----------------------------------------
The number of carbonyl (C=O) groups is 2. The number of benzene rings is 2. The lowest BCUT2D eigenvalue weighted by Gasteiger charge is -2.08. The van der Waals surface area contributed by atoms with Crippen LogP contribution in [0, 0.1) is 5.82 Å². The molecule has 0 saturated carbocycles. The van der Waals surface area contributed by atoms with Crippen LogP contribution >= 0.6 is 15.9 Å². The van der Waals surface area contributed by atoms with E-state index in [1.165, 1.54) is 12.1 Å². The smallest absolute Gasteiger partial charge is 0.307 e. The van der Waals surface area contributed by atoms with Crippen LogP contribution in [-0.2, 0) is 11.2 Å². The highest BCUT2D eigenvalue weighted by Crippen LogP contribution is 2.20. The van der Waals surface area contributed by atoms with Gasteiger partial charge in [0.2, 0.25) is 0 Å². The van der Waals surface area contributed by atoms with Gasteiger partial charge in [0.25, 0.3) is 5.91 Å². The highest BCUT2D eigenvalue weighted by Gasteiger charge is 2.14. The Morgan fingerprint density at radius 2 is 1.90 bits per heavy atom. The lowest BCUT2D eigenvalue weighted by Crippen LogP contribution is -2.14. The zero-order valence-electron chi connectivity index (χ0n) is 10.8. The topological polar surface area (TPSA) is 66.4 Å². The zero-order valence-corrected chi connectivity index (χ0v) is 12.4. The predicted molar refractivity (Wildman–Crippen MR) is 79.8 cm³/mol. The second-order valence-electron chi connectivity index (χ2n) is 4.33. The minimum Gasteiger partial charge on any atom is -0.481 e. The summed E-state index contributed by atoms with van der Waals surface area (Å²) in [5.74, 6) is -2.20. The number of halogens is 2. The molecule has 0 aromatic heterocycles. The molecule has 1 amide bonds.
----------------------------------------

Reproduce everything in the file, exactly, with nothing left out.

The number of carbonyl (C=O) groups is 2. The number of benzene rings is 2. The lowest BCUT2D eigenvalue weighted by Gasteiger charge is -2.08. The van der Waals surface area contributed by atoms with Crippen LogP contribution in [0, 0.1) is 5.82 Å². The molecule has 0 saturated carbocycles. The van der Waals surface area contributed by atoms with Crippen LogP contribution >= 0.6 is 15.9 Å². The van der Waals surface area contributed by atoms with E-state index in [1.165, 1.54) is 12.1 Å². The smallest absolute Gasteiger partial charge is 0.307 e. The van der Waals surface area contributed by atoms with Crippen LogP contribution in [-0.2, 0) is 11.2 Å². The highest BCUT2D eigenvalue weighted by Crippen LogP contribution is 2.20. The van der Waals surface area contributed by atoms with Gasteiger partial charge in [0.2, 0.25) is 0 Å². The van der Waals surface area contributed by atoms with Gasteiger partial charge in [0.25, 0.3) is 5.91 Å². The highest BCUT2D eigenvalue weighted by Gasteiger charge is 2.14. The Morgan fingerprint density at radius 2 is 1.90 bits per heavy atom. The lowest BCUT2D eigenvalue weighted by Crippen LogP contribution is -2.14. The zero-order valence-electron chi connectivity index (χ0n) is 10.8. The topological polar surface area (TPSA) is 66.4 Å². The zero-order valence-corrected chi connectivity index (χ0v) is 12.4. The predicted molar refractivity (Wildman–Crippen MR) is 79.8 cm³/mol. The second-order valence-electron chi connectivity index (χ2n) is 4.33. The minimum Gasteiger partial charge on any atom is -0.481 e. The summed E-state index contributed by atoms with van der Waals surface area (Å²) in [5.74, 6) is -2.20. The number of halogens is 2. The molecule has 0 aromatic heterocycles. The molecule has 1 amide bonds.